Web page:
From whatis.com posted by Margaret Rouse
In E2EE, the data is encrypted on the sender's system or device and only the recipient is able to decrypt it. Nobody in between, be they an Internet service provider, application service provider or hacker, can read it or tamper with it.
The cryptographic keys used to encrypt and decrypt the messages are stored exclusively on the endpoints, a trick made possible through the use of public key encryption. Although the key exchange in this scenario is considered unbreakable using known algorithms and currently obtainable computing power, there are at least two potential weaknesses that exist outside of the mathematics. First, each endpoint must obtain the public key of the other endpoint, but a would-be attacker who could provide one or both endpoints with the attacker's public key could execute a man-in-the-middle attack. Additionally, all bets are off if either endpoint has been compromised such that the attacker can see messages before and after they have been encrypted or decrypted.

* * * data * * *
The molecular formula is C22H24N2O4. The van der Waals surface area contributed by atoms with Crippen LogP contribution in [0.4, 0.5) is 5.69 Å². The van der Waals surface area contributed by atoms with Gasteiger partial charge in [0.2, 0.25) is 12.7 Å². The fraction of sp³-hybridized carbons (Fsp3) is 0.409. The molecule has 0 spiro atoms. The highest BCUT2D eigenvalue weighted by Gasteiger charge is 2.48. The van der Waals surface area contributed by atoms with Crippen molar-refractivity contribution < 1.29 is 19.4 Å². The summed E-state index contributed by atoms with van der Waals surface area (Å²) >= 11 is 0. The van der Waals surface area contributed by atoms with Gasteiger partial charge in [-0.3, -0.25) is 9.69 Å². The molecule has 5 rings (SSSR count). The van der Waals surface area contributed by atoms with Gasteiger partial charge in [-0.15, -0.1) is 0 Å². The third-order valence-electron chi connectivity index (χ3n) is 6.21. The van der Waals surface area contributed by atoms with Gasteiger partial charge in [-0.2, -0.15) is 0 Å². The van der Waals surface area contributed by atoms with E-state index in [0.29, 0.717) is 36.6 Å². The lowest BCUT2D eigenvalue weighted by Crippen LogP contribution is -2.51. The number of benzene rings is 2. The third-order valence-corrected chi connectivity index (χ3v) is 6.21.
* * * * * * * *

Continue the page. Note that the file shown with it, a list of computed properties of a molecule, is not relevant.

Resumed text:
The generally employed method for ensuring that a public key is in fact the legitimate key created by the intended recipient is to embed the public key in a certificate that has been digitally signed by a well-recognized certificate authority (CA). Because the CA's public key is widely distributed and generally known, its veracity can be counted on, and a certificate signed by that public key can be presumed authentic. Since the certificate associates the recipient's name and public key, the CA would presumably not sign a certificate that associated a different public key with the same name.The first widely used E2EE messaging software was Pretty Good Privacy, which secured email and stored files, as well as securing digital signatures. Text messaging applications frequently utilize end-to-end encryption, including Jabber, TextSecure and Apple's iMessage
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